2020 Nissan Kicks E-Power Review: Ass Kicks-er



Interior and Features

The first thing you’ll notice is the searing orange interior – this is a unique feature of the higher spec Premium Plus model, which at S$3,000 extra adds the orange upholstery over the normal Premium model, with ‘3D-quilted’ Nappa leather that looks a little like watch links, as it does on the DS 7 Crossback.

The next thing to hit you is the sun: As mentioned, the Kicks has a huge greenhouse, so much so that even in the lowest seating (which is still quite elevated) position the driver’s side window starts at your mid-arm, rather than above or around the shoulder. That lends the car and almost MPV-SUV sort of interior ambience, in contrast to the smaller, more closed-in feel of coupe-ier SUVs, and you won’t miss the lack of a sunroof.

In the centre of the sea of orange is an infotainment system, the latest ‘NissanConnect’ 8.0-inch colour touchscreen. It’s good. In fact, it’s probably the best infotainment system in a Nissan to date. The Serena’s unit is a study in contrasts – it’s also a colour touchscreen, but the graphics aren’t sharp and it’s hard to see in sunlight. The unit on the Kicks looks far more modern, is bright and clear, and even comes with Apple CarPlay (though no Android Auto).

The driver’s instrument panel has a conventional speedometer on the right, and a 7.0-inch display on the left, with the latter showing you everything from fuel efficiency, to energy flow, as well as driving mode and cues. It’s not as sharp as the infotainment screen, but an active instrument panel isn’t common in this segment or at this price point so another goal for the Kicks here.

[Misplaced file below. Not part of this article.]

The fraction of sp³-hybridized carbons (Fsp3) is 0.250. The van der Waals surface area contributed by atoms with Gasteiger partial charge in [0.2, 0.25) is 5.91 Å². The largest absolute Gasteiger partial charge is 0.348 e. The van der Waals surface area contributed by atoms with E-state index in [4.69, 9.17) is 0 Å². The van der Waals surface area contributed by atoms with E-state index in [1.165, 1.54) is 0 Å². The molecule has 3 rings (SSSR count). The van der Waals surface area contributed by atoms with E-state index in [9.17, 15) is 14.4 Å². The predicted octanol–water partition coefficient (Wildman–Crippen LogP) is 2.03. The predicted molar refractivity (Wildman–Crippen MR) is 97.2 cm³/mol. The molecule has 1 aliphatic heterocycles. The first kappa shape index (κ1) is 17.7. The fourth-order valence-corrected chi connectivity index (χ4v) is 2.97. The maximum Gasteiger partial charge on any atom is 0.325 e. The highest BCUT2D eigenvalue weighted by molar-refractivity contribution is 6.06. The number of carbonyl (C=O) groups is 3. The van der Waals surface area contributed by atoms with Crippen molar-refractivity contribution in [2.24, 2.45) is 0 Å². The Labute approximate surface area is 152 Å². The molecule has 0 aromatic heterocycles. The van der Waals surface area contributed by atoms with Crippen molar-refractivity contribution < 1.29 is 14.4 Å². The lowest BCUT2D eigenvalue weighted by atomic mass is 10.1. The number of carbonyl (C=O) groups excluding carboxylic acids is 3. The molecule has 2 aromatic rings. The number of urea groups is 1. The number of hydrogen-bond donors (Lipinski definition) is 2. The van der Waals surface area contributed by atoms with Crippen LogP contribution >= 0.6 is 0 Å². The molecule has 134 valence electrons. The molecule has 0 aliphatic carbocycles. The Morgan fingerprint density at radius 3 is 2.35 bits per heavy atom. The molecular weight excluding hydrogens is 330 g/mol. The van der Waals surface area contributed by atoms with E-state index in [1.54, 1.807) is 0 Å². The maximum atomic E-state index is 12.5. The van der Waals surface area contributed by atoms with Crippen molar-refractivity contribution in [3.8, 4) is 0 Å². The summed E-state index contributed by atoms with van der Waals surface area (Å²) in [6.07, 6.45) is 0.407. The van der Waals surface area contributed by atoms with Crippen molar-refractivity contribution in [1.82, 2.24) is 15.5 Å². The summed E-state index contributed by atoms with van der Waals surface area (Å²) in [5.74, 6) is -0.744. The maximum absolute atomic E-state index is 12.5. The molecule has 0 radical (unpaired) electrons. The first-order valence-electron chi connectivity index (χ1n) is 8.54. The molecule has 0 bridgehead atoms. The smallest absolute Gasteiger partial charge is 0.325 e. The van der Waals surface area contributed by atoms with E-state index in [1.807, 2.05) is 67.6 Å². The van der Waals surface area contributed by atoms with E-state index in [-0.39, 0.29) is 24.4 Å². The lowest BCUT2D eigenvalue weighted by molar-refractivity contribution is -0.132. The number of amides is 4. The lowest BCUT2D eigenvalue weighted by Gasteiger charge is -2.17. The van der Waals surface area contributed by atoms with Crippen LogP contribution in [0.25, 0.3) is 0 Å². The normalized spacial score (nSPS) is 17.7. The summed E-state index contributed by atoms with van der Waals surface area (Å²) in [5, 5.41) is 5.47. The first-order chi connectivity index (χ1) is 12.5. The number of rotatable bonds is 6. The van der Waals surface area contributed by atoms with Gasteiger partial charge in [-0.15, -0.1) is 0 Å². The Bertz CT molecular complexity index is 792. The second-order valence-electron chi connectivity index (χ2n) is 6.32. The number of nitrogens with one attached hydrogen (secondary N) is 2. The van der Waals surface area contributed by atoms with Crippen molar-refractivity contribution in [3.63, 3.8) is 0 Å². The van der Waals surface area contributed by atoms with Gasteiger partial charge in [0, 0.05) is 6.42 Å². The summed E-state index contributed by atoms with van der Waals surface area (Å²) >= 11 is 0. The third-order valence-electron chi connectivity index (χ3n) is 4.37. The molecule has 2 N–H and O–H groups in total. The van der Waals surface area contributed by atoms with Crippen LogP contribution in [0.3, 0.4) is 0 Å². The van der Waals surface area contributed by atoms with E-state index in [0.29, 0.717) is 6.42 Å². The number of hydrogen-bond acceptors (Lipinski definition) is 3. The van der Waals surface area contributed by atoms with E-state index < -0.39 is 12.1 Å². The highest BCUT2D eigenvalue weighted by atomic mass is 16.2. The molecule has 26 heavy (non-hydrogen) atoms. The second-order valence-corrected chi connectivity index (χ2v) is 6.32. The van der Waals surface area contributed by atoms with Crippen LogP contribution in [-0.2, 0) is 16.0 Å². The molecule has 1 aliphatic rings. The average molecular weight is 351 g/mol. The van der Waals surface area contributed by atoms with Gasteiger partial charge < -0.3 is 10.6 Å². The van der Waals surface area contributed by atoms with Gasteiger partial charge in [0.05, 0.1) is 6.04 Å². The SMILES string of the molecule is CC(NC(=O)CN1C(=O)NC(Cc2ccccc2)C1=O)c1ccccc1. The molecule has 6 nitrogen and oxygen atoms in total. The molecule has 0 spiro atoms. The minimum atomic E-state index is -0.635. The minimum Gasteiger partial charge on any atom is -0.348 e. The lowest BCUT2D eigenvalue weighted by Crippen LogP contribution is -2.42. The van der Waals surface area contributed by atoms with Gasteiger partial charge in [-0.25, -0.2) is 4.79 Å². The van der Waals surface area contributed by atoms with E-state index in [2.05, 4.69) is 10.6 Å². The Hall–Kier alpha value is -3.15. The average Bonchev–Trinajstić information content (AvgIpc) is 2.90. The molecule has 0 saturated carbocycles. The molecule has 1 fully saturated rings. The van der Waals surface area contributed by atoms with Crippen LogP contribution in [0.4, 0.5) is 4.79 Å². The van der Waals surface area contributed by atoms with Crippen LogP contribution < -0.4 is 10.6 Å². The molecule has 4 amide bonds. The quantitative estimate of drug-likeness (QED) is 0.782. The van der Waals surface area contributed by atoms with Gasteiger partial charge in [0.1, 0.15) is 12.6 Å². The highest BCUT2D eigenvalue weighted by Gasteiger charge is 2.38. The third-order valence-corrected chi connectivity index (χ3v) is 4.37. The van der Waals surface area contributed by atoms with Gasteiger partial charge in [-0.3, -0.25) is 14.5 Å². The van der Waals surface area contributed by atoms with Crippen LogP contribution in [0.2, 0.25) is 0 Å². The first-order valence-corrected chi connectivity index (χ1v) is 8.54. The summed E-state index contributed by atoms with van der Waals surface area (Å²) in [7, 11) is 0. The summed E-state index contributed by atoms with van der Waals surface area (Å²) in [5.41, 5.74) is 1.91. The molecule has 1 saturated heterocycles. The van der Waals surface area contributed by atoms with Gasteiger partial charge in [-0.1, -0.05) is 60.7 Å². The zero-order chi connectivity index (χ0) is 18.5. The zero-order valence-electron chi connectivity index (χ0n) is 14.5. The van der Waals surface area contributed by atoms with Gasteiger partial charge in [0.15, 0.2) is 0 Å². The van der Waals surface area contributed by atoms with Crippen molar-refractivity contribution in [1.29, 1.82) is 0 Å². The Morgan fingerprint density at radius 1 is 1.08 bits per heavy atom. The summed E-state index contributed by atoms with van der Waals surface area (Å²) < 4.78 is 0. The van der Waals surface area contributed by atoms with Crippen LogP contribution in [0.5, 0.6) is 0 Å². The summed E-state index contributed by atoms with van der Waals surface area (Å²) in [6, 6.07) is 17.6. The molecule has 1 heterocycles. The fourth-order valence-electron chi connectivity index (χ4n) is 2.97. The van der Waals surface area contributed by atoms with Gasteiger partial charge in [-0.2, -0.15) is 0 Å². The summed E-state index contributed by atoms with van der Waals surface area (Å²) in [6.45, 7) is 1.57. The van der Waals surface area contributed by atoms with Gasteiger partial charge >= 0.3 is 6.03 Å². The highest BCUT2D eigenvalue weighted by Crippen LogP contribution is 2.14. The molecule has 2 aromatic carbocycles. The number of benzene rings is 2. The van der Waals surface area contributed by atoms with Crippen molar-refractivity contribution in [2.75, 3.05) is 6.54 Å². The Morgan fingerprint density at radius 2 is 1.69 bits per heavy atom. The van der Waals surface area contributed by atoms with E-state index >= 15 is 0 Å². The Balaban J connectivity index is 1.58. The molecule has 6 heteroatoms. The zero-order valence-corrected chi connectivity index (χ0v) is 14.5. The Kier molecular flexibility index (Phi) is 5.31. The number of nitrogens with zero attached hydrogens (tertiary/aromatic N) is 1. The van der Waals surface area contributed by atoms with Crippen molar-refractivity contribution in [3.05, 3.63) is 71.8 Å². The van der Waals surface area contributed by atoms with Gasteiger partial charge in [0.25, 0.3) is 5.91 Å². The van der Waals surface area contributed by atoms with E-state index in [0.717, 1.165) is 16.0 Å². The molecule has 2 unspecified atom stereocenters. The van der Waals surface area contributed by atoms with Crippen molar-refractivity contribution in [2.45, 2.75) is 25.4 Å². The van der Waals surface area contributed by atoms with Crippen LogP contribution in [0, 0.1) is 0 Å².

With those two technology points alone, the Kicks would have already been good value since they’re crucial in a modern car, but Nissan didn’t leave the rest of the equipment list empty.

The Kicks is a car with a good number of features: Auto wipers/lights/mirrors, single zone AC, keyless entry and start, which is decent, but what makes the car stand out is its safety features: forward collision warning/mitigation (Intelligent Emergency Braking), driver alertness monitoring, and seven airbags in total.

As usual it makes sense to upgrade here, since besides the juicy upholstery, the S$3k Premium Plus adds blind spot monitoring, rear cross traffic alerts, and adaptive cruise control (though it’s not a full stop-n-go system it operates above 40km/h), all of which are a bargain for that money.

The flipside is that while the Kicks isn’t badly-made, Nissan’s interior quality still isn’t the best, and still a notch beneath Honda and Toyota. While the seats are comfortable, and the new infotainment system is great, some of the switchgear looks like it hasn’t been updated in decades (because it hasn’t) and there’s a vast acreage of hard, black plastic – see the interior  door side panels.

Another niggle is the reverse camera. That’s always good to have in any car, but it’s mounted inside the rear view mirror and the car’s huge windows mean reflections drown out the image in the daytime.


Continue to Pa
ge 3: Driving Experience
Page 4: Space and Practicality / Competition and Pricing
Page 5: Conclusion
/ Video Review

about the author

Derryn Wong
CarBuyer's chief editor has a keen interest in all things mechanical, technological, animal and mineral. He's particularly fascinated by eco-cars and cars which make no logical sense. An avid motorcyclist and photographer, he also enjoys cats. Follow him on Instagram @werryndong